7. Bali Ha'i; another Bloody Mary song from South Pacific. I love what this song evokes. First, the picture of a lonely person on a lonely island in the middle of a foggy sea-- but we all long for another, better place. I get to visit Hawaii quite often, and I envision that beautiful place when I sing this song... quite a paradise in my mind.

8. When I Think of Tom / Hello Young Lovers: from The King and I - acted by Deborah Kerr in the movie, but sung by the great Marni Nixon. Miss Anna is reminiscing about her husband Tom, who has died. I love this melody, and wanted to place it just in the way the film did - as a 'verse' if you will to "Hello Young Lovers" in which Anna, an experienced woman, is wishing all the younger lovers well in the world, and bidding them not to lose heart.

9. We Kiss in a Shadow: from The King and I. Forbidden love! Always tempting,
but in the case of this couple, their love affair is ill-fated and strictly forbidden as Tuptim was really a slave to the King. Anna pleads with the King to do the right thing, to live and let live... so, they kiss in a shadow.

10. You've Got to Be Carefully Taught: From South Pacific. Lieutenant Cable sings this to Emile De Becque trying to explain how prejudice comes about. Emile doesn't understand and asks, "Is it something you are born with?" And Cable responds with the amazing Hammerstein lyrics "You've got to be taught, to hate and fear, You've got to be taught, from year to year, It's got to be drummed in your dear little ear -- You've got to be carefully taught!" For this arrangement, I envisioned myself as a sort of "Sporting Life" character from Porgy and Bess (the character who's gonna really hip you to what's going on), so the blues seemed a natural choice.

11. Something Wonderful: from The King and I. This melody, too, has always knocked me out, and I never hear it out there! In this scene, Lady Chang sings to Miss Anna about the King...entreating her to try to understand this complex man. Relationships aren't easy, and in musicals-- that's not often dealt with. My arrangement seemed to work mostly in 5/4 (for those of you counting) ...but the bridge is played in 4/4. There's a respectful quote to "March of the Siamese Children" at the end, which I've always wanted to utilize somewhere!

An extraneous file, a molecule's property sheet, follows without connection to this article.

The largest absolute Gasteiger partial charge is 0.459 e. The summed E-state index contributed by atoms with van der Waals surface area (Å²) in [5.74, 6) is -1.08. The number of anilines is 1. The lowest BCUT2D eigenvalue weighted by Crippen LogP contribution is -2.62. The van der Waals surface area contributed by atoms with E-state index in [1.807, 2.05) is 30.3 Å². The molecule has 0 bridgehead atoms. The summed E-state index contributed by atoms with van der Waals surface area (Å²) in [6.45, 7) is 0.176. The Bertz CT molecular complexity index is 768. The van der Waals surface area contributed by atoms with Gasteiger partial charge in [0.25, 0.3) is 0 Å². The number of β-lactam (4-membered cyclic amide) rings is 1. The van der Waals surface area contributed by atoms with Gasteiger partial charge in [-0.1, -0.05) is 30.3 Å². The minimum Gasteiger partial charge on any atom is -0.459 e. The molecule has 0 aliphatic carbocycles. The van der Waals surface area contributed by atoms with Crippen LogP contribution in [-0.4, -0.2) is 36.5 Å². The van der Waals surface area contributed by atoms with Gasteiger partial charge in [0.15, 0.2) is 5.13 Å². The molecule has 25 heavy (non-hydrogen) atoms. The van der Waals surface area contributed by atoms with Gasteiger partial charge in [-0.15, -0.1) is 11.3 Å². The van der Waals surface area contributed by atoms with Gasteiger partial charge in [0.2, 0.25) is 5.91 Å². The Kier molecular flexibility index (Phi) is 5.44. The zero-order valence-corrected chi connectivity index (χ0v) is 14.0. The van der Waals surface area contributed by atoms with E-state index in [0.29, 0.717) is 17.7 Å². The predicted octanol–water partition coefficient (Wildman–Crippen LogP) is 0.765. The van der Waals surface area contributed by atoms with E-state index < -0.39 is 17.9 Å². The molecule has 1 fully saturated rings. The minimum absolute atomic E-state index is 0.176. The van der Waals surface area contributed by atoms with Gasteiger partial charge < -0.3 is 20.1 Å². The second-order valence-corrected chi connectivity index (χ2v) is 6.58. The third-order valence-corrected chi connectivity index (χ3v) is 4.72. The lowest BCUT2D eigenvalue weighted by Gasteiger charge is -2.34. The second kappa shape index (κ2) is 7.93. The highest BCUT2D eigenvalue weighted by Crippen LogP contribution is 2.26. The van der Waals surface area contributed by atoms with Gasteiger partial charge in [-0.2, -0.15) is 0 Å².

12. The Surrey with the Fringe on Top: from Oklahoma! Most jazzers have, at some point, played with this tune, especially be-boppers. It's fun! My arrangement didn't seem to want to stay in one place for long...modulating up here and there, in the middle of phrases. These changes are challenging to sing and play over, but not for Kenny and John-- they make it sound effortless and Kenny's addition of playing the verse up front makes this so joyful. And... I learned a new word: Isinglass: "A pure, transparent or translucent form of gelatin obtained from the air bladders of certain fish, especially the sturgeon. Used in glue and jellies and as a clarifying agent." Now you know!

13. Something Good: from The Sound of Music... Did you wonder if I'd ever get here? Arguably, the most popular of the Rodgers and Hammerstein's collaborations. The inimitable Julie Andrews and Christopher Plummer were a perfect match. Sung together in the gazebo scene, it's such a 'sleeper' of a song... It's always stayed with me -- John plays a beautiful solo here. I dedicate this to my sweetie, Bill.

14. Edelweiss: also from The Sound of Music. We end the CD with this sweet little waltz. Initially, I intended all three of us to perform it, but everyone urged me (even Kenny!) to sing and play it alone; so I did! In the musical and the movie the song is sung by Captain von Trapp and his family as a statement of Austrian patriotism in the face of the pressures of Nazi Germany following the Anschluss. The Captain's farewell to his beloved homeland is symbolized by a pure, white flower. In the film there is also a scene with this song where the Captain rediscovers music with his children. Rediscovering music with children is how I think of it-- and also a bit of patriotism. In a perfect world, we'd all be proud of our countries all of the time... but since there is no perfect world, it's more important than ever to conduct ourselves in a way that helps move the whole planet forward (not backwards!) in the most beautiful way possible.

Thank you for listening,

PS: On the iTunes version of this album there is also a bonus track of our version of "This Nearly Was Mine" from South Pacific.  A wistful song sung by Emile near the end of the musical imagining what might have been if Nellie hadn't been so ‘carefully taught.'   

More Information: http://www.karrin.com/